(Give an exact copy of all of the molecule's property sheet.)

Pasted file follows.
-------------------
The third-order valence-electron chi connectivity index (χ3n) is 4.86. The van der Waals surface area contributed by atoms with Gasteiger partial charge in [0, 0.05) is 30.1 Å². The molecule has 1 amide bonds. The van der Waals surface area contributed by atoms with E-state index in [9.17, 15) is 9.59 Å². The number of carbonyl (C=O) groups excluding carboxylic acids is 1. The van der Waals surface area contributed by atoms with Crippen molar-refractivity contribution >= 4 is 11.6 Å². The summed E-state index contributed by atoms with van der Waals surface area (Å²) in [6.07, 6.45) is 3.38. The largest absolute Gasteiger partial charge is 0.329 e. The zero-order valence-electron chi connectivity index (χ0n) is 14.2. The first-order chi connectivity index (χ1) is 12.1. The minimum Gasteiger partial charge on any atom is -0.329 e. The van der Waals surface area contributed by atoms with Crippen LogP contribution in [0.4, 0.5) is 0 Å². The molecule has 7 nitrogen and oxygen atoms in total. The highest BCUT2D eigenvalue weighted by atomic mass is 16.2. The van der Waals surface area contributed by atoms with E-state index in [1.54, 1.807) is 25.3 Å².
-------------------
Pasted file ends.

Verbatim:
The third-order valence-electron chi connectivity index (χ3n) is 4.86. The van der Waals surface area contributed by atoms with Gasteiger partial charge in [0, 0.05) is 30.1 Å². The molecule has 1 amide bonds. The van der Waals surface area contributed by atoms with E-state index in [9.17, 15) is 9.59 Å². The number of carbonyl (C=O) groups excluding carboxylic acids is 1. The van der Waals surface area contributed by atoms with Crippen molar-refractivity contribution >= 4 is 11.6 Å². The summed E-state index contributed by atoms with van der Waals surface area (Å²) in [6.07, 6.45) is 3.38. The largest absolute Gasteiger partial charge is 0.329 e. The zero-order valence-electron chi connectivity index (χ0n) is 14.2. The first-order chi connectivity index (χ1) is 12.1. The minimum Gasteiger partial charge on any atom is -0.329 e. The van der Waals surface area contributed by atoms with Crippen LogP contribution in [0.4, 0.5) is 0 Å². The molecule has 7 nitrogen and oxygen atoms in total. The highest BCUT2D eigenvalue weighted by atomic mass is 16.2. The van der Waals surface area contributed by atoms with E-state index in [1.54, 1.807) is 25.3 Å².